As is often the case with seminal bands, The Get Up Kids saw the genre they helped create, the late ’90s strain of emotional power pop, get turned into a veritable industry juggernaut, one which soon left them in dust. Not that the feeling wasn’t somewhat mutual. On their later albums TGUK seemed to be haunted by their own musical ghost, never able to shake the dreaded “emo” label, but never able to parlay it into any overwhelming commercial success either. This no doubt contributed to the band’s break-up a few years back, as the members splintered off into solo projects and other bands; frontman Matt Pryor with his New Amsterdams, guitarist Jim Suptic fronting Blackpool Lights, keyboardist James Dewees with his alter ego Reggie and the Full Effect and bassist Rob Pope joining up with indie darlings Spoon.
Some three years removed from their ostensible breakup, rumors began circulating of a possible reunion, which indeed took place in the bands hometown of Lawrence Kansas in November of 2008, with two other shows following suit. The Great American Music Hall in San Francisco played host to the fourth of these reunion shows, which will continue onward to LA, New York and a couple of festivals before the summer is out. With no record to promote, and no announced plans for an official rebanding, the motivation for these shows is anyone’s guess. Perhaps they just needed a little bump in their bank accounts. Perhaps this is a dry run for a full fledged reunion. Perhaps they were just bored and decided to take a road trip. Whatever the back story, all that mattered to the throngs assembled, waiting out the set by valiant but doomed-to-fail opening act, Kansas City rapper Approach, was that the Get Up Kids were back, at least for tonight. And back they were.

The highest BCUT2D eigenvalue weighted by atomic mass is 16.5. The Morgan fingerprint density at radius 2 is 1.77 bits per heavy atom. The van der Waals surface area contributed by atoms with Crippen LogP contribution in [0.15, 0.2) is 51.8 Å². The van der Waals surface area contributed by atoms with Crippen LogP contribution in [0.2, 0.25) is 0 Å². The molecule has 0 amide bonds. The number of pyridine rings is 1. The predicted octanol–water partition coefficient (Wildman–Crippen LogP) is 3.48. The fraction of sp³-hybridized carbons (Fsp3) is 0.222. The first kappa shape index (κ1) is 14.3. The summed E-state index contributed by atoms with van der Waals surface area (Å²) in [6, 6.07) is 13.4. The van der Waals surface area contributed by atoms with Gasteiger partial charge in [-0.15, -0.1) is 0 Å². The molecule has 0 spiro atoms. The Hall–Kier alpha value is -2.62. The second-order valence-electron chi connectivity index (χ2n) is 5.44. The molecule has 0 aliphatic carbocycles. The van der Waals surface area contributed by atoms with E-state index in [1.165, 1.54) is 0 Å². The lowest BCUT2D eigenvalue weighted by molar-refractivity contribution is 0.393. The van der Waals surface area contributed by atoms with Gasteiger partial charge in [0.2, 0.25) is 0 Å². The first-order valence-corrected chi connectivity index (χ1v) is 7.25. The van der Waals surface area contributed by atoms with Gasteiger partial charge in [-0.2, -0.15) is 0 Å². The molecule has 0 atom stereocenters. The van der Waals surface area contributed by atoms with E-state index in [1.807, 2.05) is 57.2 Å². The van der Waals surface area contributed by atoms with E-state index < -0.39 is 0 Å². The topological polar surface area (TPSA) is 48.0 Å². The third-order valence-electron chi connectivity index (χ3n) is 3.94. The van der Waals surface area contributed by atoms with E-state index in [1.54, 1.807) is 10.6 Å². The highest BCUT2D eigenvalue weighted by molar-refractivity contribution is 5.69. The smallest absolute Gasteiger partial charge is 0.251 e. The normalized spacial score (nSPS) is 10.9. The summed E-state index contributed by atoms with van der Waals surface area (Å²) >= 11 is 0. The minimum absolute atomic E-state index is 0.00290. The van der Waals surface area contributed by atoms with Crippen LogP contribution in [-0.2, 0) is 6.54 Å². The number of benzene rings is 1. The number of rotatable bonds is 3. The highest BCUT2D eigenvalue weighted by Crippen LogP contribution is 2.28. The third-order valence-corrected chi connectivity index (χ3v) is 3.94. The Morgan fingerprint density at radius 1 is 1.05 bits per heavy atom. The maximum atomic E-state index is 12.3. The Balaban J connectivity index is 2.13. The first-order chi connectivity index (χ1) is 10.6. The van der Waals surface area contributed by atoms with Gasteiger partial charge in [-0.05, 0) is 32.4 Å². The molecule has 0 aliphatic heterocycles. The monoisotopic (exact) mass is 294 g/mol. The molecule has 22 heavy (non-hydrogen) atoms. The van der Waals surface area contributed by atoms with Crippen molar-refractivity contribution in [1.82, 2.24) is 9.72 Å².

Drawing from every one of their full lengths and EPs, from 1997′s Four Minute Mile, to their 2004 swansong Guilt Show, the Get Up Kids proved to be in inspiring form, if a little rusty now and then. More importantly, the band seemed to be having a genuinely great time themselves. And it had to feel good, that the crowd, a roaring sea of mostly twenty-somethings knew every word to every song, and were not shy in singing along. From the opening pick scrapes of “Holilday” to the closing crash of “I’ll Catch You” the feeling was more of a family reunion than a band reunion. And the signifigance of those two songs, which also serve as the bookends of the Kids’ most timeless and arguably popular record, 1999′s Something to Write Home About was doubtlessly coincidental either. The Get Up Kids, at least for one night, finally came to terms with their past, the future be damned. And though they were preaching to the choir to a certain extent, no one in attendance could doubt their standing as one of the most important rock bands of the last decade, and beyond. It was definitely something to write home about, or at least to write blogs about.